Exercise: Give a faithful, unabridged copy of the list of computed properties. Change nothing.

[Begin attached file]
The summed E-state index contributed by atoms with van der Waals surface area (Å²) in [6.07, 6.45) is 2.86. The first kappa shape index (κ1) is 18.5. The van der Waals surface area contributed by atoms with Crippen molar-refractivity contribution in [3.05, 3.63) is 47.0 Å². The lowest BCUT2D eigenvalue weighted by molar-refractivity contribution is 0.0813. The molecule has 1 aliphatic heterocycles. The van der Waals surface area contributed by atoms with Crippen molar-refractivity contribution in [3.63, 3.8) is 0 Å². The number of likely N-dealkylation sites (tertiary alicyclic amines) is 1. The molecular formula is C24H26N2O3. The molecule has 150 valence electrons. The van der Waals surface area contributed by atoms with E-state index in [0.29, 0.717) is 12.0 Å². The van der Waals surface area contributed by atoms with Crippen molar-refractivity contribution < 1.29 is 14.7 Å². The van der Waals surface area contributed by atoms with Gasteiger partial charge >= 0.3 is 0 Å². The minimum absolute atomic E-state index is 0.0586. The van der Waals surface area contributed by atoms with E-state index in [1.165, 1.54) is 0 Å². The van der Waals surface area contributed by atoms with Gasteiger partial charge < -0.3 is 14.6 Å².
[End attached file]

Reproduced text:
The summed E-state index contributed by atoms with van der Waals surface area (Å²) in [6.07, 6.45) is 2.86. The first kappa shape index (κ1) is 18.5. The van der Waals surface area contributed by atoms with Crippen molar-refractivity contribution in [3.05, 3.63) is 47.0 Å². The lowest BCUT2D eigenvalue weighted by molar-refractivity contribution is 0.0813. The molecule has 1 aliphatic heterocycles. The van der Waals surface area contributed by atoms with Crippen molar-refractivity contribution in [3.63, 3.8) is 0 Å². The number of likely N-dealkylation sites (tertiary alicyclic amines) is 1. The molecular formula is C24H26N2O3. The molecule has 150 valence electrons. The van der Waals surface area contributed by atoms with E-state index in [0.29, 0.717) is 12.0 Å². The van der Waals surface area contributed by atoms with Crippen molar-refractivity contribution < 1.29 is 14.7 Å². The van der Waals surface area contributed by atoms with Gasteiger partial charge >= 0.3 is 0 Å². The minimum absolute atomic E-state index is 0.0586. The van der Waals surface area contributed by atoms with E-state index in [1.165, 1.54) is 0 Å². The van der Waals surface area contributed by atoms with Gasteiger partial charge < -0.3 is 14.6 Å².